amarchinthevines

Learning about wine, vines and vignerons whilst living in the Languedoc

What happens after harvest?

3 Comments

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The immediate period after harvest could easily be perceived as a time to relax a little. The hard work of picking, transporting, sorting, crushing and pressing grapes is done. The remontages, délestages, pigeages are memories. The wines quietly ferment in cuve, gently moving to their magical transformation into wine.

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Cuves now containing wines such as Syrah and Flambadou

Sadly, that is not the case. The work continues apace, there is no time to relax just yet. The wines are in a delicate stage, fermentation is a violent chemical reaction and lots could go wrong. Therefore, they are checked frequently and analyses are sent away to ensure that everything is proceeding as it should. This is the top of the sheet which comes back from the analysis laboratory.

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For each sample you receive information about the amount of residual sugar, alcohol, volatile acidity, the pH of the wine and the amount of Sulphur Dioxide (SO2) in total and free in the wine. SO2 is the controversial additive which most winemakers add to their wines to stabilise it and to provide elements of prevention against oxidation. Natural winemakers, such as Jeff Coutelou, are against using SO2 as they want wines as natural as they can be without additions.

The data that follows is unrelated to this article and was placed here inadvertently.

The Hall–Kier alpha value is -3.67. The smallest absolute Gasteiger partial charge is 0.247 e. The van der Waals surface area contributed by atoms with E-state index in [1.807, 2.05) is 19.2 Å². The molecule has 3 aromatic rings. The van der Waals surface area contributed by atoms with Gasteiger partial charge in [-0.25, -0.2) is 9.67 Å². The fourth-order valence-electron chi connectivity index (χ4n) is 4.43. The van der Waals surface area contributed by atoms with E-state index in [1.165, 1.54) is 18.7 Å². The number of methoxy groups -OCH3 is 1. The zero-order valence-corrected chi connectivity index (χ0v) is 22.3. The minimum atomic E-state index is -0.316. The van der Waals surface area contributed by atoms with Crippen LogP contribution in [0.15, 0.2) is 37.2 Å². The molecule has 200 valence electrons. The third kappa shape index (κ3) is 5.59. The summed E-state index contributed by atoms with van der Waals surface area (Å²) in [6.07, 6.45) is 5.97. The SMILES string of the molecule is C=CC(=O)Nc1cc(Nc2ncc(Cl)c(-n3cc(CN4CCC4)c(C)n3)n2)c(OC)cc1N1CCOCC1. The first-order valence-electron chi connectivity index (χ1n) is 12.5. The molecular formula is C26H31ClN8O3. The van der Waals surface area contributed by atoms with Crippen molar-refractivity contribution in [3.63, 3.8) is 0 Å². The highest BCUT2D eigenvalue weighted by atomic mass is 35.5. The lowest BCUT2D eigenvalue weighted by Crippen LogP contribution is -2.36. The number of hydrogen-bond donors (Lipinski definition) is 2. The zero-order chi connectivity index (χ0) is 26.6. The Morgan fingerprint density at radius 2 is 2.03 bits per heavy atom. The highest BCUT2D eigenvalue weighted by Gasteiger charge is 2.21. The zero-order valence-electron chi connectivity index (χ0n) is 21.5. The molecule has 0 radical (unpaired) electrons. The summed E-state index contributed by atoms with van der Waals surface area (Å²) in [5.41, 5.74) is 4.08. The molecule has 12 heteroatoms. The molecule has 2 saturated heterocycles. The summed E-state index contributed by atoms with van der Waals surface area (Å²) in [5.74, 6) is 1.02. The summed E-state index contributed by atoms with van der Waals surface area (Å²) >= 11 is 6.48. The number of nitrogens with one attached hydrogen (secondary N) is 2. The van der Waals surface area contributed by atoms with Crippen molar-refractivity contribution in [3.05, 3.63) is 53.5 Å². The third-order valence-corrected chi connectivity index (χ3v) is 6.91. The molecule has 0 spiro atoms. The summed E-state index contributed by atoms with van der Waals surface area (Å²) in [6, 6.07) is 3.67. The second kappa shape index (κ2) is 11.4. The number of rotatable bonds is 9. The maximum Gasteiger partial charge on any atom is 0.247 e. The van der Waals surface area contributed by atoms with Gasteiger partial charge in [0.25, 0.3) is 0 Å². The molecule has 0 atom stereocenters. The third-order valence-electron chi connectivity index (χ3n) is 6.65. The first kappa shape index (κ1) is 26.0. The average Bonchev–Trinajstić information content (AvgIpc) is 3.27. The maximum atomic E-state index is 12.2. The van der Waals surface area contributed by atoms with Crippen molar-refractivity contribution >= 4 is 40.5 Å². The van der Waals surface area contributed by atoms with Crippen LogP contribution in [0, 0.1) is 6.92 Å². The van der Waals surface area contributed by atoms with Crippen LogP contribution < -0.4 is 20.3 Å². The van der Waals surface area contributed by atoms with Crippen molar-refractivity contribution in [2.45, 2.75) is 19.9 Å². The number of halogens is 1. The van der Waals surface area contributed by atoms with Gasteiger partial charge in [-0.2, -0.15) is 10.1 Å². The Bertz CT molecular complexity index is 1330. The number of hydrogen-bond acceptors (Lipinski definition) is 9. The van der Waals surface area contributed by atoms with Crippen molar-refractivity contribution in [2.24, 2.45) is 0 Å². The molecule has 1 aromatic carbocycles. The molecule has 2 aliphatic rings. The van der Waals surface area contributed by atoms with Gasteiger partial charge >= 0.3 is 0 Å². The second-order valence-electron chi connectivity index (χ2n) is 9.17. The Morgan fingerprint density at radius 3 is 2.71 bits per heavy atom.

SO2 is a natural product of grapes and winemaking so there will always be a small amount of SO2 in any wine. It combines with the chemicals of wine and so most is absorbed (bound). The rest which is free is what conventional producers use as an anti-oxidative and anti-bacterial agent in the wine. They might add sulphur at various points of the winemaking process but most likely at crushing, fermentation and bottling.

EU regulations limit the amount of sulphur as you can see in the table below. Red wines produce their own natural anti-oxidants so less SO2 is allowed. Sweet wines contain more sugar which binds SO2 so more is added so that free SO2 can work. Levels of permitted SO2 rise according to the type of sweet wine. The figures are all mg per litre.

Organic regulators allow less SO2 to be used as you can see, indeed some organic bodies such as Demeter have even more strict limits than those below.

Natural wine guidelines are exactly that, guidelines. There are no official rules for natural producers as there are no rules for any aspect of natural wines. The figures in the table are those suggested by AVN one of the groups which some producers have established.

Type of wine

EU

Organic rules (Demeter)

Natural guidelines

Red

160

100 (70)

30

White, rosé

210

150 (90)

40

Sweet

200+

170+ (80+)

40

Some natural wine makers have gone further and eschew any use of added SO2. Jeff is one of those producers.